While the exact details of what Kushner did or didn't say to the Russian ambassador are still being determined, one thing is certain: Kushner is not naive. The dictionary defines
"naive" as a person who is "innocent" and who shows a "lack of experience, wisdom or judgment."
Though Kushner lacks the political experience of a traditional White House advisor, Kushner's conduct can in no way be dismissed as simple naivete. He's a 36-year-old lawyer and real estate/media tycoon. After graduating from Harvard University, Kushner went on to New York University Law School, one of the top ten law schools in America, where he earned both a law degree and an MBA.
Even before graduating from law school, Kushner had purchased The New York Observer, a well-respected media publication, for $10 million. Add to that, Kushner shortly thereafter purchased 666 Fifth Avenue, a prestigious New York City office building for $1.8 billion.
And it's clear that Kushner played hardball in the cutthroat world of New York real estate. As The Washington Post reported on Sunday, Kushner used The Observer to go after those who stood in his way. According to one Washington Post source
, when one lender tried to thwart Kushner's real estate goals, Kushner told the Observer's editor to run a story that would expose "potentially embarrassing details about the uncooperative lender." And a former Observer editor noted that Kushner wanted a "hit job" on another business foe at a later date.
Kushner also used sophisticated financial strategies,
as well as every contact he had, including his father in-law Donald Trump, to save the 666 Fifth Avenue building from foreclosure during the Great Recession. He ultimately made a deal with several of his major creditors that allowed him to ease his debt burden by offering them increased ownership in the property, although Kushner was able to retain majority control.
Now, in addition to the recent revelations about Kushner raising the idea of a secret communications channel with the Kremlin, it appears Kushner also failed to disclose
on his application seeking top security clearance that he met in December with the Russian ambassador as well as the head of a Russian state-run bank that was under US sanctions. Only after the media publicized this omission did Kushner amend his security form to include these meetings.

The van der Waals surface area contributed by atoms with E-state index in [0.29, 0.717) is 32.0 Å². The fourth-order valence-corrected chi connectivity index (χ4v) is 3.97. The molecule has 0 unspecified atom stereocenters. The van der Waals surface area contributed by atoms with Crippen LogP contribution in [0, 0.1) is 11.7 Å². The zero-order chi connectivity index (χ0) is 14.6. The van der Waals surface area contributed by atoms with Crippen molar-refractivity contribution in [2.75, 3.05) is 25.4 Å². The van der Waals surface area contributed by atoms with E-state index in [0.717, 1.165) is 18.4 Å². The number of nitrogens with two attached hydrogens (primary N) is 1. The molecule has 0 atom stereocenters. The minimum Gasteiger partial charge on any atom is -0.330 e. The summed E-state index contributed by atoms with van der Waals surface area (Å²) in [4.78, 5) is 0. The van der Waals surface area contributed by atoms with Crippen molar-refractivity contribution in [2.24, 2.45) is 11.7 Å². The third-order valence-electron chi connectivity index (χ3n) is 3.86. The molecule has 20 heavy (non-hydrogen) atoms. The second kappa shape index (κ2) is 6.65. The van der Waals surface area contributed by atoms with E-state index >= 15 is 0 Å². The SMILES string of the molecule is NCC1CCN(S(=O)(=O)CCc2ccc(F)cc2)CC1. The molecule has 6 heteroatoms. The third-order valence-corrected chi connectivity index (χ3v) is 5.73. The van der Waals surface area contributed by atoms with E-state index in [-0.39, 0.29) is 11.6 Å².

And, on Friday, Reuters reported
that Kushner had "at least three previously undisclosed contacts with the Russian ambassador to the United States during and after the 2016 presidential campaign." In response to this revelation. Kushner's lawyer Jamie Gorelick told CNN
on Friday night, "Mr. Kushner participated in thousands of calls in this time period." Adding, "He has no recollection of the calls as described."
A day earlier, Gorelick stated
that Kushner was willing to voluntarily appear before Congress to share the details of the meetings with the Russian diplomat and banker that he had originally failed to include his security application. But with the avalanche of media attention to "Russiagate," it's mindboggling why Kushner would conceal this info instead of disclosing it and avoiding a media firestorm.
Add to that Kushner's family history, and it's even more shocking that he would expose himself to even a hint of wrongdoing. Kushner is aware that sometimes the wealthy and powerful actually do go to jail in America. That's because Kushner's father, Charles, was sentenced to two years in federal prison
in 2005 for tax evasion, making illegal campaign contributions and tampering with a witness. Not only did the then 23-year-old Kushner see his father go off to jail, he even visited him every weekend at the Montgomery, Alabama, federal prison he was housed in.
Naive? No, that's certainly not the word that comes to mind when I think of Jared Kushner.